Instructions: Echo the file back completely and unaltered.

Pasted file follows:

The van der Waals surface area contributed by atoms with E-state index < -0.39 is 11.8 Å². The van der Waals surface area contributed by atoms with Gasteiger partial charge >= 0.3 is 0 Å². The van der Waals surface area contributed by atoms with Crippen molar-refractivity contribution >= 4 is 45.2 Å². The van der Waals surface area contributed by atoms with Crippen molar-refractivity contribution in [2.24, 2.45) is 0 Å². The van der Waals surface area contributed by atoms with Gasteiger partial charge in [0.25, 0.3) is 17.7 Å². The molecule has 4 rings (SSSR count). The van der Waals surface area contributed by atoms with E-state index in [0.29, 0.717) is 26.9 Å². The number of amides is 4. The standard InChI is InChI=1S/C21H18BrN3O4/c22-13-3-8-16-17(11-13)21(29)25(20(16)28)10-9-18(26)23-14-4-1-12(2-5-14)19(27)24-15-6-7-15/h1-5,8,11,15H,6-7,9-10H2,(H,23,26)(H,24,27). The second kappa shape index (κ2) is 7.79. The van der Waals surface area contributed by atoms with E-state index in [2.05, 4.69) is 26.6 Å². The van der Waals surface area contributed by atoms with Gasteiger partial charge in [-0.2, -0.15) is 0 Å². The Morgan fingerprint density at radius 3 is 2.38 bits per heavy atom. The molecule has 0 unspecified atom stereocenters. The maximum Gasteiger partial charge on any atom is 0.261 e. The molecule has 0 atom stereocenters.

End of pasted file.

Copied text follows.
The van der Waals surface area contributed by atoms with E-state index < -0.39 is 11.8 Å². The van der Waals surface area contributed by atoms with Gasteiger partial charge >= 0.3 is 0 Å². The van der Waals surface area contributed by atoms with Crippen molar-refractivity contribution >= 4 is 45.2 Å². The van der Waals surface area contributed by atoms with Crippen molar-refractivity contribution in [2.24, 2.45) is 0 Å². The van der Waals surface area contributed by atoms with Gasteiger partial charge in [0.25, 0.3) is 17.7 Å². The molecule has 4 rings (SSSR count). The van der Waals surface area contributed by atoms with E-state index in [0.29, 0.717) is 26.9 Å². The number of amides is 4. The standard InChI is InChI=1S/C21H18BrN3O4/c22-13-3-8-16-17(11-13)21(29)25(20(16)28)10-9-18(26)23-14-4-1-12(2-5-14)19(27)24-15-6-7-15/h1-5,8,11,15H,6-7,9-10H2,(H,23,26)(H,24,27). The second kappa shape index (κ2) is 7.79. The van der Waals surface area contributed by atoms with E-state index in [2.05, 4.69) is 26.6 Å². The van der Waals surface area contributed by atoms with Gasteiger partial charge in [-0.2, -0.15) is 0 Å². The Morgan fingerprint density at radius 3 is 2.38 bits per heavy atom. The molecule has 0 unspecified atom stereocenters. The maximum Gasteiger partial charge on any atom is 0.261 e. The molecule has 0 atom stereocenters.